Oldowan behavior and raw material transport: perspectives from the Kanjera Formation
Braun, David R
Ferraro, Joseph V
Bishop, Laura C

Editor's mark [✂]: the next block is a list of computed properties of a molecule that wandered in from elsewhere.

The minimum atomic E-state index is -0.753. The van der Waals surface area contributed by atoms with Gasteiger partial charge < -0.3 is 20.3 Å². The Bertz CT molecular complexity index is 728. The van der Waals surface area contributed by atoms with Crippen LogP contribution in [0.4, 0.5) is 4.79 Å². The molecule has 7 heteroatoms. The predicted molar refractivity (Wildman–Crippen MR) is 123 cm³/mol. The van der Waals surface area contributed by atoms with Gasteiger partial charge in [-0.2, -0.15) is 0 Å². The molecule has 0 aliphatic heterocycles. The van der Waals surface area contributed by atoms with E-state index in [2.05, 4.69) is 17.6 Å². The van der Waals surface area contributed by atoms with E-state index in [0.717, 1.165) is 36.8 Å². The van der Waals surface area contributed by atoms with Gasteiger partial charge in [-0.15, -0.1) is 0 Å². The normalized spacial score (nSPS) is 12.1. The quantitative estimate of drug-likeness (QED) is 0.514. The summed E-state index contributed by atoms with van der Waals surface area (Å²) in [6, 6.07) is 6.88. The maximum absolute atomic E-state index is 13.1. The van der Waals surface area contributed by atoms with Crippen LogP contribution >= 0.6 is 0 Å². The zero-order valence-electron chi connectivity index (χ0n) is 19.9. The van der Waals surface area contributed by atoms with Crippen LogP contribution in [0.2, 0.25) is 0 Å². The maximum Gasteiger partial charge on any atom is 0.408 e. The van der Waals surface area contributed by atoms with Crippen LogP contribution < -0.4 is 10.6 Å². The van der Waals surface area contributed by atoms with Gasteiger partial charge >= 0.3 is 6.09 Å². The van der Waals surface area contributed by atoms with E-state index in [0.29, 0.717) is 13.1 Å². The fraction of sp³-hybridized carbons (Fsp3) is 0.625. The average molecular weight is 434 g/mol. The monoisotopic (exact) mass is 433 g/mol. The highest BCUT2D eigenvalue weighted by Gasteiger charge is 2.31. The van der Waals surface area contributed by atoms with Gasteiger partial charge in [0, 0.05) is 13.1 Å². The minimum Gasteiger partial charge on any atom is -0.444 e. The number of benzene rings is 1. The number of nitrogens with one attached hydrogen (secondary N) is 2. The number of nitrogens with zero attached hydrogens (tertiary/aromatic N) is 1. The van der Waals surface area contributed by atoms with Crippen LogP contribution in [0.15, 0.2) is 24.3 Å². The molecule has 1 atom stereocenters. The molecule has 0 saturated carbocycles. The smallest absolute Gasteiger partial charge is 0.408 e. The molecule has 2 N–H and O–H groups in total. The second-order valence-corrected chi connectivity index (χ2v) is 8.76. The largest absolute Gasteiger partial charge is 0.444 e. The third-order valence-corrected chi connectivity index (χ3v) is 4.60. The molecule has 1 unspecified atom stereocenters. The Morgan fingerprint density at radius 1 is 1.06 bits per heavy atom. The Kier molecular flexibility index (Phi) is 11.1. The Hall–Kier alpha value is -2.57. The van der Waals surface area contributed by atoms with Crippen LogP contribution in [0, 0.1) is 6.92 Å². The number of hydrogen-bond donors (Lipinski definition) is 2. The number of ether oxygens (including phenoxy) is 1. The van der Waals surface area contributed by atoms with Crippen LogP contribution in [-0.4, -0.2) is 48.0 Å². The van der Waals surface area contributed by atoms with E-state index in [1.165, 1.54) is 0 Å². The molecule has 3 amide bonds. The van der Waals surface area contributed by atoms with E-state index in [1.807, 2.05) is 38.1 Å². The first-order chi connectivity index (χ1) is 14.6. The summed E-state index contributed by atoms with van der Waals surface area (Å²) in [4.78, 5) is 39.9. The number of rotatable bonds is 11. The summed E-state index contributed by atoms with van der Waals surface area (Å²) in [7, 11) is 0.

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The archaeological record of Oldowan hominins represents a diverse behavioral system. It has been suggested that exploitation of lithic resources by Oldowan hominins was simplistic and represented mostly use of local sources of stone. Here we investigate the raw material selection and transport behaviors of Oldowan hominins reflected in the stone artifact assemblages from the Kanjera South Formation, South Rachuonyo District, Kenya. Using geochemical methods (ED-XRF) artifacts are linked to primary and secondary source outcrops throughout southwestern Kenya. These data show that hominins selected raw materials for transport at frequencies that are significantly different from their availability on ancient landscapes. Furthermore, a substantial proportion of the assemblage represents transport over relatively long distances (>10 km). Our study further suggests that in the early stages of stone tool use hominins used a wide variety of raw materials and selected these materials at some distance from their eventual discard locations. Early hominin behavior may have incorporated an understanding of raw material source distributions across a more extensive landscape than has been previously documented. This supports the growing perspective that Oldowan technology represents a more complex behavioral pattern than is usually associated with the beginnings of hominin tool use.